Is 'The Kitchen' Any Good? Here's What The Reviews Say

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Having Melissa McCarthy, Tiffany Haddish and Elizabeth Moss play the wives of mobsters who take organized crime into their own hands sounds like it should be a blast, but the reviews for "The Kitchen" — Andrea Berloff's directorial debut, based on a DC comic, out August 9 — are looking rough. Is this a redeemable film that's getting a bad rap, or is really just a muddled mess? Here's what the reviews have to say:

Claire, Ruby And Kathy Fall Into The Hell's Kitchen Crime World After Their Crappy Husbands Get Locked Up

"The Kitchen" follows the wives of three Hell's Kitchen Irish crime family members. When their husbands are sent to prison by the FBI, three women are told they're going to be taken care of by the family, only to receive minimal funds that are insufficient to even pay the rent.


There's the bruised and shy Claire (Elisabeth Moss), the outspoken but shunned Ruby (Tiffany Haddish), and the maternal but voiceless Kathy (Melissa McCarthy) […] The Irish mob that's left over barely helps the three women out, which drives them to go into the business for themselves.


McCarthy, Haddish And Moss All Bring Their A-Game To Their Characters…

McCarthy, who continues to prove her dramatic chops, makes a fine leader as Kathy, alternately conflicted by her success and the things she had to do to make it happen (in one underutilized narrative string, Kathy's father voices his displeasure for the terrible work his seemingly sweet daughter is getting into, a tension never fully explored). Despite a rocky start, Haddish's performance grows over time, and both she and Ruby end the film in decidedly different spaces. Still, it's Moss that really shines here, as she turns her section of the story into a full-bodied arc for Claire, an abused woman who finds salvation in odd places (and people).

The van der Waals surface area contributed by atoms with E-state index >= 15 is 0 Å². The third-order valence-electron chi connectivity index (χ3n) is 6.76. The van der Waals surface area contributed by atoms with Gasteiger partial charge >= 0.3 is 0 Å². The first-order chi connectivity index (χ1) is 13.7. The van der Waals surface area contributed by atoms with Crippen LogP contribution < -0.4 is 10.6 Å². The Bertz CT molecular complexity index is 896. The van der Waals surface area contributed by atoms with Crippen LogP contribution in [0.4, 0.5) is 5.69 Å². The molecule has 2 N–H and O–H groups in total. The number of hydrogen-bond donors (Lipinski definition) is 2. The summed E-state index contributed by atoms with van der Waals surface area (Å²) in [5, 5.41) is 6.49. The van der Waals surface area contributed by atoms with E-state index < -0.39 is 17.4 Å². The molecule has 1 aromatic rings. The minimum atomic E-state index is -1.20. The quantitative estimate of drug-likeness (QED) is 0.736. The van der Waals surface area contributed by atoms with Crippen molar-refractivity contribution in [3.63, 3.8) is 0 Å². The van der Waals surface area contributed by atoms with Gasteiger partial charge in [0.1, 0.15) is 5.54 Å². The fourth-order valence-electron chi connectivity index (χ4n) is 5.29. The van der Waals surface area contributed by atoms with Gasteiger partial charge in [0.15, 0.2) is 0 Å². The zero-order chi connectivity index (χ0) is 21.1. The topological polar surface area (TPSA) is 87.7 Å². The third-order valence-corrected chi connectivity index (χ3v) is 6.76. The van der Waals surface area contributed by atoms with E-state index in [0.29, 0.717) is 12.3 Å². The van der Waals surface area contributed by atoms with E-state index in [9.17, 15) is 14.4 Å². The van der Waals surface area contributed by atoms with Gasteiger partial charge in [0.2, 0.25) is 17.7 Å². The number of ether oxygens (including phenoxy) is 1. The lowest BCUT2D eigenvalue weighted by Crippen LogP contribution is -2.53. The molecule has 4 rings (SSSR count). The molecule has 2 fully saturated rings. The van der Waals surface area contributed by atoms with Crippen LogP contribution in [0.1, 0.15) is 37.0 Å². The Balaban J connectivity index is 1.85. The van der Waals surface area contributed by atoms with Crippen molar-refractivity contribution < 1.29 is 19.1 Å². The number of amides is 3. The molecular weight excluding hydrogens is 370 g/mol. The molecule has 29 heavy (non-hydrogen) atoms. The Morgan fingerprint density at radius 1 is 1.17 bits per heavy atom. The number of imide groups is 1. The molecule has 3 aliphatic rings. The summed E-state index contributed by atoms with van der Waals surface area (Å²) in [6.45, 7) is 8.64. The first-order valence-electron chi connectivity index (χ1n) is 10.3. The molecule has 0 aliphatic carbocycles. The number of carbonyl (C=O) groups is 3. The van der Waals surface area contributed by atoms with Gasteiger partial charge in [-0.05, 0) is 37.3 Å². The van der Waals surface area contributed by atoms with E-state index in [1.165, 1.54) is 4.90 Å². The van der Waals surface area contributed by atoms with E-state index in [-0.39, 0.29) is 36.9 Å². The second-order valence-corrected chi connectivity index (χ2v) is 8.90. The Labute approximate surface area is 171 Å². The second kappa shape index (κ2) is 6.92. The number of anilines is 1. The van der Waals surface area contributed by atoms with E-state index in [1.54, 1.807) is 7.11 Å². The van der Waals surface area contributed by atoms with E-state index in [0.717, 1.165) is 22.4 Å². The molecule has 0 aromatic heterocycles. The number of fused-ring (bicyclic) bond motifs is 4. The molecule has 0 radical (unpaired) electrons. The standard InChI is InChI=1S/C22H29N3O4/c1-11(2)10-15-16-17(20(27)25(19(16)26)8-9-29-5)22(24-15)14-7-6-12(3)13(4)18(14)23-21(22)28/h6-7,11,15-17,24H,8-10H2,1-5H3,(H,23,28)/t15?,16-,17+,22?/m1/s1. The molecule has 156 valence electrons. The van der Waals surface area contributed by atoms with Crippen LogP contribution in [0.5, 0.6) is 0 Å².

Ruby at first seems like an underwritten role for Haddish's largely untested dramatic skills, but the more we grow to understand what makes Ruby tick, the more Haddish stands out as the cast's stealth MVP.


McCarthy, who showed how fantastically she could pivot to more serious roles in last year's "Can You Ever Forgive Me" — and landed a well-deserved Oscar nod — is the heartbeat of the movie, a sort of mama bear in Charlie's Angels hair.

[Entertainment Weekly]

… But These Roles Just Aren't Close To Any Of These Performer's Best Work

The most curious casting choice here is Haddish, whose Ruby O'Carroll is an enigmatic bundle of contradictions. Although the character is the most complex and thoughtful, Haddish seems constrained throughout the movie, tamping down her natural exuberance to furrow her brow and scowl menacingly at the men who inevitably want to encroach on her newfound turf. (Let Tiff be Tiff should be the governing mantra for any filmmaker working with this gifted performer.)

[The Washington Post]

Of the three it's Moss, in a rare studio appearance, who comes out of it the least scathed, seeming more comfortable than her co-stars, albeit playing a woman beaten and raped by the men around her, depressingly not far from her most well-known small-screen role.

[The Guardian]

There's so much talent in "The Kitchen", and so much of it wasted; that's kind of all you can think about for most of writer-director Andrea Berloff's debut — a girls-can-do-crime-too story that can't quite decide if it wants to be a drama or a caper, and just ends up settling for some silly, sour place in between.

[Entertainment Weekly]

The Film Leans Into Violence… Without Really Going *All* The Way Or With A Sense Of Why It's Necessary

Berloff doesn't blink at the violence inherent to her story, and despite a few off-kilter chuckles here and there, "The Kitchen" is a hard-bitten, hard-boiled crime drama in which feeling affection for any character is a recipe for heartbreak. Dead bodies litter the sidewalk in front of the mob's hangout, one lead character is subjected to a shocking sexual assault, and that's before the gals and new pal Gabriel (Domhnall Gleeson, appearing out of nowhere) start hacking up bodies and long before Bill Camp arrives as a fierce competitor.


Berloff doesn't make light of the urban warfare that ensues, but neither does she give it much weight. The shots that ring out are jarring and harsh, the dramatic impact nil. The deaths of central characters leave barely a ripple.